18. Tam says:

    I always thought that LaTrina Patina d’Bree would make a pretty name.

    I used LaTrina d’Bree in network games for a while, before going back to Love Rhino or Auntie Tank.

  19. Rey B says:

    I served in the Navy with a Ted Land. His sisters name was Allison Wanda, I am sure she married young just to escape.

  20. Montie says:

    Sigh…my kids are in their 20’s and thus just starting families of their own, so I am discovering the joys of grandparenting. The popular names thing is quite right. My daughter’s son – Jacob. My son’s daughter – Isabella. For some reason they each thought they were being original.

  21. Montie says:


    On the particular beat that I work, I find a lot of younger folks with names having an uncanny similarity to the one you so poetically contrived.

  22. Sarah says:

    Hehe. Our parents named all five of us from the Bible, but stuck with names that are still making routine appearances in modern society. None of us were stuck with “Nimrod” or “Beelzebub.”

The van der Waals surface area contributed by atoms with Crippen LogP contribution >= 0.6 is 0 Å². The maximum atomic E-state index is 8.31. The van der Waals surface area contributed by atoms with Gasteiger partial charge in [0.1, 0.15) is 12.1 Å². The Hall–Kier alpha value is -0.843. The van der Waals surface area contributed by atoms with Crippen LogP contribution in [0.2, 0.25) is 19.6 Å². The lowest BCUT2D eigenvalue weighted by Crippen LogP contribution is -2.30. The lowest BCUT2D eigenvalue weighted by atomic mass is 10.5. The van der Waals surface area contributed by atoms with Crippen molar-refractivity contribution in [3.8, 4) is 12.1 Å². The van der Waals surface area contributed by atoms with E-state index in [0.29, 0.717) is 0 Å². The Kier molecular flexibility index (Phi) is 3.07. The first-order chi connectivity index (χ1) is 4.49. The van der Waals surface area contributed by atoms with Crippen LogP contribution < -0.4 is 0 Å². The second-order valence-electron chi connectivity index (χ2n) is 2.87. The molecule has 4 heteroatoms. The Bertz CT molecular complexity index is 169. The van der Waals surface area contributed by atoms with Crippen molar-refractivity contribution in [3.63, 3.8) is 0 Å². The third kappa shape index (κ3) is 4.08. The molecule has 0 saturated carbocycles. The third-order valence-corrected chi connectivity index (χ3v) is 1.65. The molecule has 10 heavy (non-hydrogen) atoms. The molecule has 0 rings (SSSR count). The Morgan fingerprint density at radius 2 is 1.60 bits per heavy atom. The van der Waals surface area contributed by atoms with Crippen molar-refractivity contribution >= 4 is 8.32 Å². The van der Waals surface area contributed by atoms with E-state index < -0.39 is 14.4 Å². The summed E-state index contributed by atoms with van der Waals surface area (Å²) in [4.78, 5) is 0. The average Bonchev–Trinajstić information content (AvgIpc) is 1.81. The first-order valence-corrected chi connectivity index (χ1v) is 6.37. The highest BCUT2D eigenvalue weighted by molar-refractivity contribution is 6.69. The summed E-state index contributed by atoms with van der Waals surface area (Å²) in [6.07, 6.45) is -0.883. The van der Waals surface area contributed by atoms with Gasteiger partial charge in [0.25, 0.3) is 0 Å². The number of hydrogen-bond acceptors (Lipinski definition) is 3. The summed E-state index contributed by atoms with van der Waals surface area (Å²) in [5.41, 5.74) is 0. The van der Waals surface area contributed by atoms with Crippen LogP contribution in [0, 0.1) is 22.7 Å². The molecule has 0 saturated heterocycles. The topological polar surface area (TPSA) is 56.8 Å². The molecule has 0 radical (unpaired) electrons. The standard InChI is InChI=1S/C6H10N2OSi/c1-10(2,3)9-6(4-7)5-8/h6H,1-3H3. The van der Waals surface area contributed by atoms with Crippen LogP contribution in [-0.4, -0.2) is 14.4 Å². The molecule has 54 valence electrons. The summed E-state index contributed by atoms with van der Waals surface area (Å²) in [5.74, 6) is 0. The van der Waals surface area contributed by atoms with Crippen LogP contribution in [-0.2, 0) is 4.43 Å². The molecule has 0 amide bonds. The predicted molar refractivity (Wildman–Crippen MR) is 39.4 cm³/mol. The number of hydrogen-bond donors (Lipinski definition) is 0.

Years ago, I met a toddler named Xena Gabrielle. Now, she’s entering early adulthood and, quite possibly, no longer has living parents. I know that I wouldn’t if my mother had named me after two TV-show characters.

  23. Fred2 says:

    Thank goodness I was named for dark ages European king. ( Not Arthur.)

    Thanks to historically inclined parents and an archaic spelling, I have 6 consonants, one vowel and not one, but 2, rolled R’s that native english speakers cannot actually pronounce unless they are scottish and/or have consumed about a liter of Whiskey.

    I actually like it. It rhymes with nothing, so no teasing, everyone who sees it remembers it, years later. And it sounds like a wolf contemplating a hunk of warm prime rib after an invigorating week in sub-zero wilderness.
    Also, as near as I can tell, I am an army of one as far as proud bearers of that name. So no embarassing “Yeah, my name is Chad (first name not: hanging), or McVeigh (no relation), or Mohammed ( no, not the one who, blew up, combusted, etc.., no relation thank you very much.)” moments.